Some convection heaters are passive and don't use a fan. An example is oil filled radiator from DeLonghi. It heats up internal tubes fill with oil which then warms the surrounding air. It's energy efficient because the oil stays hot long after the electricity is turned off. Just imagine standingg next to a large covered pot of hot water.
- Warms the room
- Gentle warm air current can be soothing
- On low, fan noise can be used as white noise
- Can be used for drying items. In fact, if you use it to dry clothes, the resulting increase in humidity is healthy and increses the apparent warmth of the room -- BUT MAKE SURE THERE IS ENOUGH SPACE BETWEEN THE ITEM AND THE HEATER TO AVOID A FIRE
- Can be placed in an attractive housing, i.e. a simulated fireplace
- Generally not a fire hazard since heating element is covered and usually unseen
- Usually pet and children safe since housing stays cool
- Inefficient since heat must warm air to reach you; not so useful if you stay on the couch reading or bed sleeping. In the case of the oil heaters, it takes time to heat the oil
- Slow to warm you
- In the case of oil heaters, you have to sit relatively close to feel the heat
- Uses 800-1800 watts so it may overload your circuit breaker
- Can be noisy, especially on high
- Fan and grille get dirty over time; needs maintence
- Motor means that more can break
- Needs clearance space to pull in air
3) RADIANT. Radiant heat, aka radiation, does not need air for conduction, and goes directly from the source to the object. The best example is sunlight, which reaches us despite the vacuum of space. It can be 32F yet your skin can still feel hot from the midday sun. Most radiant heaters use a reflective surface to focus the heat from a heating element onto the target. The element can be a simple wire, but most use quartz tubes. These tubes can get hotter since the wire is inside a vacuum enclosed by quartz, making them less likely to burn (you need oxygen to burn; it's why incadescent bulbs also use a vacuum). Cheap radiant heaters use a parabolic reflector resembling a radar dish. Quartz heaters use a concave surface.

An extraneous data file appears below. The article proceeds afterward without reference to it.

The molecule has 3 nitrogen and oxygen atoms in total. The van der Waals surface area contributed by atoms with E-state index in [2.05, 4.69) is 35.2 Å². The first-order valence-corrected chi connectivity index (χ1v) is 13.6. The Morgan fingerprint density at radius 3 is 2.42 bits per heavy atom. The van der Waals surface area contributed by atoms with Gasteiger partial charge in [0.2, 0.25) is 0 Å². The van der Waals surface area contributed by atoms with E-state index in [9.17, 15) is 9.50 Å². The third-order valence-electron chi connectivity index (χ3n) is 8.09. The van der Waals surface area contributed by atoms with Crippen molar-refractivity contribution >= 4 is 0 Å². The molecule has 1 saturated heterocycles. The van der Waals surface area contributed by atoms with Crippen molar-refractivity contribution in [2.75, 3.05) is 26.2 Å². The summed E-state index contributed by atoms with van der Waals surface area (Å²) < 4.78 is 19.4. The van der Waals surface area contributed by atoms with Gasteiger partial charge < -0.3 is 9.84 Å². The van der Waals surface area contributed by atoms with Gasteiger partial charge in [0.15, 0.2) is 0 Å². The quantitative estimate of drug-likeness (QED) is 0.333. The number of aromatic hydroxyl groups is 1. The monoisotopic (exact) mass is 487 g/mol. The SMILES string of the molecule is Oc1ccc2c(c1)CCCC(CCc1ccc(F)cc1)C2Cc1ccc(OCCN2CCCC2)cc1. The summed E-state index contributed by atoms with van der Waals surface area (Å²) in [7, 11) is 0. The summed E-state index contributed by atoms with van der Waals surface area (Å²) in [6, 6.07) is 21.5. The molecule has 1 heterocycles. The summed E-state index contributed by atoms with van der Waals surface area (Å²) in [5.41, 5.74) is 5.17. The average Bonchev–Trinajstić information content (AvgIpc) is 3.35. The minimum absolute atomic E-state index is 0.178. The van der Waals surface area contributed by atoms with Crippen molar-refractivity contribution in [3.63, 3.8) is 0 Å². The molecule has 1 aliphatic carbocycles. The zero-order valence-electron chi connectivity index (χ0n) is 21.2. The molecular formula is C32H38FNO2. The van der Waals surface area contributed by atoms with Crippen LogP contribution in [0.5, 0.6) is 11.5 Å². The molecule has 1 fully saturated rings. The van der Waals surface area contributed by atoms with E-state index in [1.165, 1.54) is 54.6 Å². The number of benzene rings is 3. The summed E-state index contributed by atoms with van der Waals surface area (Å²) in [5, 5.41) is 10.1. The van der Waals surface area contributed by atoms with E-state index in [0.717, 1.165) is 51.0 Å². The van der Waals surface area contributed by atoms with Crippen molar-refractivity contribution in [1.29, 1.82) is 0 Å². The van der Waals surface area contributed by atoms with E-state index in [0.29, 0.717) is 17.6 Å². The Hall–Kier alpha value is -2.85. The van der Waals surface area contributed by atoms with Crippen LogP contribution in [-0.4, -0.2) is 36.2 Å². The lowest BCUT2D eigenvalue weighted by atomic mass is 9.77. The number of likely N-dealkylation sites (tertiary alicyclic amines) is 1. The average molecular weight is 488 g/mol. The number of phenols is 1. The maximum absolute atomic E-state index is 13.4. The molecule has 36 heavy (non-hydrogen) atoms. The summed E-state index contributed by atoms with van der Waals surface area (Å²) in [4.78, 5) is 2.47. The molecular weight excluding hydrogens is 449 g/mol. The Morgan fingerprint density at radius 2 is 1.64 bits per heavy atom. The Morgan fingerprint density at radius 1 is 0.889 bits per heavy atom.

- Energy efficient since the heat warms surfaces and not the air. I have a radianr heater that uses only 300 watts, and another that uses 400/800 watts
- Heat is instant. Your skin is warmed within seconds
- Silent and sturdy since there are no moving parts. However, mpact can break the tubes
- Good for warming surfaces, i.e. pipes. Some people have these aimed at pipes in the Winter to avoid freezing, making them turn on automatically <32F.
- Good for therapeutic warming of the body, i.e. the joints -- BUT DON'T GET TOO CLOSE!!!!
- VERY focused heat. Depending on placement, the heat may not reach the entire body. The further the heater, the wider -- and weaker -- the beam.
- Heat can be blocked. If you dog is between you and the heater, you won't feel the heat. But the heat can go through transparent objects like windows. Just imagine the heat beam like light.
- CAn be a fire hazard. The center of the beam can get very hot if close enough. Paper and cloth reaching the element can catch fire, i.e. fires ave been caused by quartz lamps.
- Heating element is exposed, although usually covered by a grille
- The bright red orange glow can be uncomfortable to the eyes. this is especially true in a darken room, i.e. while sleeping or watching TV
- The heat can be uncomfortable to those who don't like sunlight